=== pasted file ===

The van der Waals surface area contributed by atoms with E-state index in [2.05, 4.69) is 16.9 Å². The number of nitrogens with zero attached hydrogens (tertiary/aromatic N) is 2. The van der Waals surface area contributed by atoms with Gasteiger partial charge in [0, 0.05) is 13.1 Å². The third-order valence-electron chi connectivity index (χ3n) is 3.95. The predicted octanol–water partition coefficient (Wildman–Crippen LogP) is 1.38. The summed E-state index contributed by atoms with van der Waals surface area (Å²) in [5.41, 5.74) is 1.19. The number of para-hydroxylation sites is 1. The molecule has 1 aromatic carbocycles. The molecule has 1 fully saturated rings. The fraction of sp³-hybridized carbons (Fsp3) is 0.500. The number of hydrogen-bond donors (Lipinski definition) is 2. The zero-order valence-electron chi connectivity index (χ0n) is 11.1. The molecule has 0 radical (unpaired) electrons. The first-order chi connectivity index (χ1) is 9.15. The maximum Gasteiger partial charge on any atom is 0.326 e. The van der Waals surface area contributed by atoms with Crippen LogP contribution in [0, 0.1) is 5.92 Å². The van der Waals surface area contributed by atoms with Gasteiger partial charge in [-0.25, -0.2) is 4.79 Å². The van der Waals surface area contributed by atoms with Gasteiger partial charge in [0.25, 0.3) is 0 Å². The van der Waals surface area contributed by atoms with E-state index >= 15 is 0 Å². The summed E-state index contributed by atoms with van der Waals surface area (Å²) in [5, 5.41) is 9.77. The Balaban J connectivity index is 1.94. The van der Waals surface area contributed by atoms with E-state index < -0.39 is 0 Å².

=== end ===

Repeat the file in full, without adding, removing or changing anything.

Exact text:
The van der Waals surface area contributed by atoms with E-state index in [2.05, 4.69) is 16.9 Å². The number of nitrogens with zero attached hydrogens (tertiary/aromatic N) is 2. The van der Waals surface area contributed by atoms with Gasteiger partial charge in [0, 0.05) is 13.1 Å². The third-order valence-electron chi connectivity index (χ3n) is 3.95. The predicted octanol–water partition coefficient (Wildman–Crippen LogP) is 1.38. The summed E-state index contributed by atoms with van der Waals surface area (Å²) in [5.41, 5.74) is 1.19. The number of para-hydroxylation sites is 1. The molecule has 1 aromatic carbocycles. The molecule has 1 fully saturated rings. The fraction of sp³-hybridized carbons (Fsp3) is 0.500. The number of hydrogen-bond donors (Lipinski definition) is 2. The zero-order valence-electron chi connectivity index (χ0n) is 11.1. The molecule has 0 radical (unpaired) electrons. The first-order chi connectivity index (χ1) is 9.15. The maximum Gasteiger partial charge on any atom is 0.326 e. The van der Waals surface area contributed by atoms with Crippen LogP contribution in [0, 0.1) is 5.92 Å². The van der Waals surface area contributed by atoms with Gasteiger partial charge in [-0.25, -0.2) is 4.79 Å². The van der Waals surface area contributed by atoms with Gasteiger partial charge in [0.25, 0.3) is 0 Å². The van der Waals surface area contributed by atoms with E-state index >= 15 is 0 Å². The summed E-state index contributed by atoms with van der Waals surface area (Å²) in [5, 5.41) is 9.77. The Balaban J connectivity index is 1.94. The van der Waals surface area contributed by atoms with E-state index < -0.39 is 0 Å².